Partnership aids Soldiers in need of state services
October 10, 2008
By Bob Reinert
FORT LEWIS, Wash. - Soldiers facing financial challenges now can find more help than ever without leaving post.
Late last month, Fort Lewis Army Community Service formed a partnership with the Washington State Department of Social and Health Services to provide better access for Soldiers and their families. A DSHS satellite office was opened in Building 2166, across the street from ACS.
The idea was to make it easier and more convenient for service members to get the most from ACS and DSHS. It's another effort by I Corps to make Fort Lewis the post of choice for living and working through quality family programs and facilities.
"We're cross-referencing to make sure that we're solving problems, not temporarily fixing them," said Laura Blood, Army Community Service Information, Referral and Follow-up Program manager.
Eligibility for DSHS supplemental services, such as the Basic Food program, is based on total family income and family size. When gross income limits were raised Oct. 1 from 125 percent to 200 percent of the Federal Poverty Guidelines (see accompanying table), the likelihood increased that many more service members will now qualify.
"We had to get this rolling," Blood said. "We wanted this up and running for Oct. 1, when the program was increasing, because we knew it would really benefit our Soldiers. They expect that there will be E-5 and below that may qualify."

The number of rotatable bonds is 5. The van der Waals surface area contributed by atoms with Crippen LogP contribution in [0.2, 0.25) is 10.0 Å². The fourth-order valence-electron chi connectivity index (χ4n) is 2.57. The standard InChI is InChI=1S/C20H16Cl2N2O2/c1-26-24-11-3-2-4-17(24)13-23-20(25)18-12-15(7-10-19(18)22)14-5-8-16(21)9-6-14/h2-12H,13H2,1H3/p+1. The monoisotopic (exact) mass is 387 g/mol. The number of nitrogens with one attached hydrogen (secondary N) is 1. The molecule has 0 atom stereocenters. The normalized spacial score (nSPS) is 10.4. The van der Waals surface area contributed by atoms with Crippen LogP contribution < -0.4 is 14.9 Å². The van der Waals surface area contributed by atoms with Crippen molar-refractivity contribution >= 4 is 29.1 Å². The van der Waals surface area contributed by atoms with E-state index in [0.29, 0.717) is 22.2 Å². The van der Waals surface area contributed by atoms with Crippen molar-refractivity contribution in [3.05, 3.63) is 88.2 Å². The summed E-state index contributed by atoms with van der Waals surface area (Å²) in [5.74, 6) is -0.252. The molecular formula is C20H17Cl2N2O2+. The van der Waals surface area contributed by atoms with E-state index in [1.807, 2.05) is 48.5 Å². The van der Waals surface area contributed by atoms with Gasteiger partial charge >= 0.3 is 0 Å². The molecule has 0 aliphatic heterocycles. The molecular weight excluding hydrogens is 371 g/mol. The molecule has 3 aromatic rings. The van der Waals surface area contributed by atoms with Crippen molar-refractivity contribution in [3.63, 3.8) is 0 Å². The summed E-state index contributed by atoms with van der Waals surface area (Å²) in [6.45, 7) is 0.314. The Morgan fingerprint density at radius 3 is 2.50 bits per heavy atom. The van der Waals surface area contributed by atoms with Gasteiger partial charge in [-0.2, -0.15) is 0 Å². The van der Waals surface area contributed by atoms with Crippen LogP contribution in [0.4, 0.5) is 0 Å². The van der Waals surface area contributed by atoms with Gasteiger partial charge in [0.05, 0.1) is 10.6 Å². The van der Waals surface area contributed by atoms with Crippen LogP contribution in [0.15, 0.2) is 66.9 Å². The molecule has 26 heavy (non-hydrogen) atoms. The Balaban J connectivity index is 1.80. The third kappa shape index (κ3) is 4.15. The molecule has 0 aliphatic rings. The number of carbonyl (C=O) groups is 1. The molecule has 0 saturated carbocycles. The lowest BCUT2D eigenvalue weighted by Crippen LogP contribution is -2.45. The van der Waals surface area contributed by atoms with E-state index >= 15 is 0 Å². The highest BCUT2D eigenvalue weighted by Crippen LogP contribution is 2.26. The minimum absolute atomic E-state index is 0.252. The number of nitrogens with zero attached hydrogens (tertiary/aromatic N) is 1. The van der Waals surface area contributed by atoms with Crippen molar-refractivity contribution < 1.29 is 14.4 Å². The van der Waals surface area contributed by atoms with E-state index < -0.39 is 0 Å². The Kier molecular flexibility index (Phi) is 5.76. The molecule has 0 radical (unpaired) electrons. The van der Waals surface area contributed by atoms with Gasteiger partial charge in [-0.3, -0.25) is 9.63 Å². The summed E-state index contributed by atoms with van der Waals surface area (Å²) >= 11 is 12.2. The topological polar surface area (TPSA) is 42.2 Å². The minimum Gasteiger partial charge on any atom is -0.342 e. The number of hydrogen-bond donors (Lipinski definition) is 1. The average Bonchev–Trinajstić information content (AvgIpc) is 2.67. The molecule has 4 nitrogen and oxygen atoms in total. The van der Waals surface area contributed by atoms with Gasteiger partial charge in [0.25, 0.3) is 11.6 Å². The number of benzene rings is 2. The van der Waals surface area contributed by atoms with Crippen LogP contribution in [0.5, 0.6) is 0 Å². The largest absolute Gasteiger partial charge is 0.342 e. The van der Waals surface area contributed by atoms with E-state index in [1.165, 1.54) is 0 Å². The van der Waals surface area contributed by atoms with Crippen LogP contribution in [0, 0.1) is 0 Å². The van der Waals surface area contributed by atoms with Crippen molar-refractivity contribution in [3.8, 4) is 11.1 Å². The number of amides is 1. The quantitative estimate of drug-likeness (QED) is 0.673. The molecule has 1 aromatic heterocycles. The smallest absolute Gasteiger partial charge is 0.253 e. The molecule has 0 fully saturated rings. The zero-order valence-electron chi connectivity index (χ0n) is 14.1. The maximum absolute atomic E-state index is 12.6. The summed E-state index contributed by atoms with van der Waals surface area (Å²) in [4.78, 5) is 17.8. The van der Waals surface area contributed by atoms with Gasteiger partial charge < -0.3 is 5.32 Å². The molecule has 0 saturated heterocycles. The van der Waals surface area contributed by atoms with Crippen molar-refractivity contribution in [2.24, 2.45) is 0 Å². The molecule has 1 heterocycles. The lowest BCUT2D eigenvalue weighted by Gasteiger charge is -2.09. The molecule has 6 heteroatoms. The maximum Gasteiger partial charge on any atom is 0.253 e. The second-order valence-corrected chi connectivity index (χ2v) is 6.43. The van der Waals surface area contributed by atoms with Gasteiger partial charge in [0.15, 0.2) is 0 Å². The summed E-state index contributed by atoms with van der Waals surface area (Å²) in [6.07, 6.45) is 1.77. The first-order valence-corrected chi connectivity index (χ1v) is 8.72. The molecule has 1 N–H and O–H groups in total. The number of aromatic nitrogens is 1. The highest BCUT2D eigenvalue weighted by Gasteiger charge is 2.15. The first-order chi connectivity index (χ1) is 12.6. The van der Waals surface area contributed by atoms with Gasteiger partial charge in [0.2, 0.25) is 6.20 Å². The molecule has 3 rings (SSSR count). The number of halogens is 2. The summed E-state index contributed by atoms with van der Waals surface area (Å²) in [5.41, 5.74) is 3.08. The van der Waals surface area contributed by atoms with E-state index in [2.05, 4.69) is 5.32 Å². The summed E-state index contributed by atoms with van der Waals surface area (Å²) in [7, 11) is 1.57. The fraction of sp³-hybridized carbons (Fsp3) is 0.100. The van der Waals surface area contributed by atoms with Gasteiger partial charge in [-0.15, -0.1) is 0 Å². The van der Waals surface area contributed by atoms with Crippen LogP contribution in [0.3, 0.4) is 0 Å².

Depending on family size, some higher-ranking Soldiers might qualify and some in the lower ranks might not. To determine their eligibility, service members need to present such documentation as military ID cards, leave and earnings statements, and rent and utility bills.
"There are certain credits that a family will receive for paying certain bills," Blood said. "When I counsel clients, it's never absolute, and I always send them over to the (DSHS) office across the street."
The DSHS presence on Fort Lewis will allow Soldiers to apply for programs without leaving post.
"We know there is a stigma with going into a social services office in your local community," Blood said. "And our Soldiers would have to do it during a duty day, and they're in uniform, and they have their names on their uniform."
Blood pointed out that Soldiers have good jobs and are fighting for their country.
"There's a pride factor in being a Soldier," Blood said. "Nobody wants to say, 'Hey, I'm struggling here.' And it's hard times for everyone, and so we want our Soldiers to get the support they need to better care for their families.
"I think that having the (DSHS) office on post was key in removing the stigmas, because, you know, if everyone's in the same category, then it changes the perspective a little bit."
If the early volume is an indicator, the ACS-DSHS partnership has been a rousing success thus far in this period of economic turmoil.
"My phone is ringing off the hook," Blood said. "I know the phone across the street at DSHS is ringing off the hook. People are really, really looking for help, and they're looking for the answers to solve their financial crisis."
Blood said ACS would rather give Soldiers the tools to solve underlying financial problems than provide a temporary patch.
"We ... want to give Soldiers the positive knowledge to go forward and not depend on this forever," Blood said. "We want them to find a way to learn how to budget, learn how to save, learn how to have a positive financial outlook for your future and your family's future."
For more information on its programs, call the Fort Lewis DSHS office at 966-9419.
Bob Reinert is a reporter with Fort Lewis' Northwest Guardian.